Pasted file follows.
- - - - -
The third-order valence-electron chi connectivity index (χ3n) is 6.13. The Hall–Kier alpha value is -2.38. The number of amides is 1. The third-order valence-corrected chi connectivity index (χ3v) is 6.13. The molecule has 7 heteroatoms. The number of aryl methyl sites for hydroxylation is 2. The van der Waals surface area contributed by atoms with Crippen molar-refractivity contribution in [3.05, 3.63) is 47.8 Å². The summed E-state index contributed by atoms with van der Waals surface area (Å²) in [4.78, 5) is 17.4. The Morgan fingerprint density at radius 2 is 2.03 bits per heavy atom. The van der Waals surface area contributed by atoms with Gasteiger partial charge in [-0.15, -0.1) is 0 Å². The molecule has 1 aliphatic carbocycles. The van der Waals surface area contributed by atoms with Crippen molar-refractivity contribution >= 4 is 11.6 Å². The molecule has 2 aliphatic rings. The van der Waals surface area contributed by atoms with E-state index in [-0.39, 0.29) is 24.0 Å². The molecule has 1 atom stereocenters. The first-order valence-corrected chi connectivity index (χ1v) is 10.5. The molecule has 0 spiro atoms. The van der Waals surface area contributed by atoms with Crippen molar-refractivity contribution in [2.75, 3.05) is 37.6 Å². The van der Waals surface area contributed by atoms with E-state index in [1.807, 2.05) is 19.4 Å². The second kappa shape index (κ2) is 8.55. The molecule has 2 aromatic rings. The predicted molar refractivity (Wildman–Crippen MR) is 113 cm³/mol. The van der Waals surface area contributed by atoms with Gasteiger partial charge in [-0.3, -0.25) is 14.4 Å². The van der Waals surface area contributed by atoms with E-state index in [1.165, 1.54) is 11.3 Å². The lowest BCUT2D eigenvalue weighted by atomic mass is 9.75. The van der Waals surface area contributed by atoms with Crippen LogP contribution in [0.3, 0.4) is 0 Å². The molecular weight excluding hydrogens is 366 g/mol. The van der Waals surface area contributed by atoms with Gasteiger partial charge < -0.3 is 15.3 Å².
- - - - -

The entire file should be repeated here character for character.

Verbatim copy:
The third-order valence-electron chi connectivity index (χ3n) is 6.13. The Hall–Kier alpha value is -2.38. The number of amides is 1. The third-order valence-corrected chi connectivity index (χ3v) is 6.13. The molecule has 7 heteroatoms. The number of aryl methyl sites for hydroxylation is 2. The van der Waals surface area contributed by atoms with Crippen molar-refractivity contribution in [3.05, 3.63) is 47.8 Å². The summed E-state index contributed by atoms with van der Waals surface area (Å²) in [4.78, 5) is 17.4. The Morgan fingerprint density at radius 2 is 2.03 bits per heavy atom. The van der Waals surface area contributed by atoms with Gasteiger partial charge in [-0.15, -0.1) is 0 Å². The molecule has 1 aliphatic carbocycles. The van der Waals surface area contributed by atoms with Crippen molar-refractivity contribution >= 4 is 11.6 Å². The molecule has 2 aliphatic rings. The van der Waals surface area contributed by atoms with E-state index in [-0.39, 0.29) is 24.0 Å². The molecule has 1 atom stereocenters. The first-order valence-corrected chi connectivity index (χ1v) is 10.5. The molecule has 0 spiro atoms. The van der Waals surface area contributed by atoms with Crippen molar-refractivity contribution in [2.75, 3.05) is 37.6 Å². The van der Waals surface area contributed by atoms with E-state index in [1.807, 2.05) is 19.4 Å². The second kappa shape index (κ2) is 8.55. The molecule has 2 aromatic rings. The predicted molar refractivity (Wildman–Crippen MR) is 113 cm³/mol. The van der Waals surface area contributed by atoms with Gasteiger partial charge in [-0.3, -0.25) is 14.4 Å². The van der Waals surface area contributed by atoms with E-state index in [1.165, 1.54) is 11.3 Å². The lowest BCUT2D eigenvalue weighted by atomic mass is 9.75. The van der Waals surface area contributed by atoms with Crippen LogP contribution in [0.3, 0.4) is 0 Å². The molecular weight excluding hydrogens is 366 g/mol. The van der Waals surface area contributed by atoms with Gasteiger partial charge < -0.3 is 15.3 Å².